Searchable abstracts of presentations at key conferences in endocrinology
Endocrine Abstracts (2020) 69 P55 | DOI: 10.1530/endoabs.69.P55

SFENCC2020 Society for Endocrinology National Clinical Cases 2020 Poster Presentations (72 abstracts)

‘A Case Report on Eruptive Xanthoma as the First Presentation of Undiagnosed Diabetes Mellitus’

Taha Mahmood , Suhaniya Samarasinghe & Laurence John

Northwick Park Hospital, London, UK

Case history: A 33 year old gentleman presented with a 4 month history of an evolving rash. This initially appeared on the extensor surfaces of the knees bilaterally and progressed to involve both arms and the trunk. This rash was not associated with fever, pain, pruritis or any other symptoms. These lesions were diffuse erythematous crops of yellow papules visible over the knees, arms and trunk. The patient was initially diagnosed with folliculitis and treated with oral flucloxacillin with no clinical improvement observed. This necessitated the need to find an alternative explanation for this presentation.

Investigations: On admission, the patient was noted to have a blood pressure of 146/102 mmHg and weight of 84 kg. Venous sampling demonstrated a marked hypertriglyceridemia, hypercholesterolaemia and hyperglycaemia. His triglyceride level was 45.4 mmol/l and total cholesterol 14.1 mmol/l. His HbA1c was 106 mmol/mol with random glucose above 11.1 mmol/l. His renal, liver and thyroid function were normal.

Results and treatment: The description of this rash combined with marked hypertriglyceridemia was suggestive of eruptive xanthomas. These are benign skin lesions presenting as sudden eruptions of grouped, red-yellow papules over the arms, legs and trunk.1 These lesions can be painful and pruritic, or asymptomatic as in our case. Effective treatment of these lesions requires management of the underlying systemic condition or primary hyperlipidaemia, whereby the lesions typically resolve within weeks to months1. In our case, eruptive xanthomas were the only symptom of undiagnosed diabetes mellitus and clinically improved three months after diet, lipid and glycaemic control.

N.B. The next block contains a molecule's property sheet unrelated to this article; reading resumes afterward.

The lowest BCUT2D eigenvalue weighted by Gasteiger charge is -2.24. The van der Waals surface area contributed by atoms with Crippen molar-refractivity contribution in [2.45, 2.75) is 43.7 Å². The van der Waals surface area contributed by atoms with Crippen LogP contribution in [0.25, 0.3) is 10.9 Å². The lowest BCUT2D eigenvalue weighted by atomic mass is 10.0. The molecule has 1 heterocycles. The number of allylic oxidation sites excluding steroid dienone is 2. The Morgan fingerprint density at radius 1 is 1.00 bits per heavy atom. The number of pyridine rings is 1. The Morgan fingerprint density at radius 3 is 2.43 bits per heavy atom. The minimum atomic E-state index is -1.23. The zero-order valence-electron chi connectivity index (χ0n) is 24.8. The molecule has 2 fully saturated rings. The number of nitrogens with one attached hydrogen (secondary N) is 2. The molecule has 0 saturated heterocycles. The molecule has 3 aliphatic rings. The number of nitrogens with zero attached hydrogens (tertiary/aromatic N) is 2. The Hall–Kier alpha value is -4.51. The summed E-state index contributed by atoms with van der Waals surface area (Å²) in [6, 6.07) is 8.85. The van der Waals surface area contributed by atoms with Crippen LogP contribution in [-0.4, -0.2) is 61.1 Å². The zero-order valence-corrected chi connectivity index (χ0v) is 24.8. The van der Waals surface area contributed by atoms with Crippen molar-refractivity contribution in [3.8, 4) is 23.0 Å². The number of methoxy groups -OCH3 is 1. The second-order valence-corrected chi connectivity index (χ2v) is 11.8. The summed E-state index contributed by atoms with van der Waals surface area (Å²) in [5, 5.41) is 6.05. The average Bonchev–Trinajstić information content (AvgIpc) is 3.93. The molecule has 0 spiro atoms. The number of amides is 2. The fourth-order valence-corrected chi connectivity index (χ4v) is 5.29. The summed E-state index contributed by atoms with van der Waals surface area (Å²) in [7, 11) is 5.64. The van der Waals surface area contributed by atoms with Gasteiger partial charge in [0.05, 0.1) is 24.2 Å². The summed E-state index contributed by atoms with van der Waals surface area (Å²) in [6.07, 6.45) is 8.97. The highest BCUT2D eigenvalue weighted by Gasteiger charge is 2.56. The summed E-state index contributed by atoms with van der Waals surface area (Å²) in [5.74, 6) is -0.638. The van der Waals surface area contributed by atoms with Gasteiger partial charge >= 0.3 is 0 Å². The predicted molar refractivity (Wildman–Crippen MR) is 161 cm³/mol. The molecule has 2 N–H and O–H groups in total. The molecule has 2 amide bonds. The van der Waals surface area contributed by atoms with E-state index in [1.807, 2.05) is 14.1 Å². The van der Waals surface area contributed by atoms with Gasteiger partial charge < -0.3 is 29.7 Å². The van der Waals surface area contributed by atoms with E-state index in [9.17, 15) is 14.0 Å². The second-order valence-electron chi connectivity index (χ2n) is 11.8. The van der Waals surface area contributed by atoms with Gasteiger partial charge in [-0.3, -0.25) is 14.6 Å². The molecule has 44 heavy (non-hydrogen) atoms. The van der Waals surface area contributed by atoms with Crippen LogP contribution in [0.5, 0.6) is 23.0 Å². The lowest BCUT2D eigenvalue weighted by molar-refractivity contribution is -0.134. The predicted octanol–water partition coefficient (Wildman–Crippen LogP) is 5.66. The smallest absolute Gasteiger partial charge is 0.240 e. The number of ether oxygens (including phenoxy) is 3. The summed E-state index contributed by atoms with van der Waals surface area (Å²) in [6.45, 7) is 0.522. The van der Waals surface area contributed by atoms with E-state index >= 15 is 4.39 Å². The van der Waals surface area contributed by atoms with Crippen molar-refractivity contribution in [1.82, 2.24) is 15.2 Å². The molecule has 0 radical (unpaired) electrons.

Conclusions and points for discussion: This case highlights the importance of first recognising eruptive xanthomas as a cutaneous manifestation of hypertriglyceridemia. This needs to be followed by a work up for the aetiology of hypertriglyceridemia. Whilst hypertriglyceridemia can be attributed to primary hyperlipidaemia, it can alternatively be linked to metabolic diseases such as diabetes mellitus, hypothyroidism, nephrotic syndrome or be drug induced2. Finally, whatever is the determined underlying aetiology needs to be treated. In our case, eruptive xanthomas acted as the sole presentation of diabetes mellitus. Identifying the aetiology allowed for management of the underlying condition, whereby the lesions resolved within months.2 Such prompt recognition and treatment is essential to prevent potentially life-threatening complications such as acute pancreatitis and coronary artery disease. To conclude, this case emphasises the need to recognise eruptive xanthomas, identify the aetiology of hypertriglyceridemia and treat the underlying cause.

Volume 69

National Clinical Cases 2020

London, United Kingdom
12 Mar 2020 - 12 Mar 2020

Society for Endocrinology 

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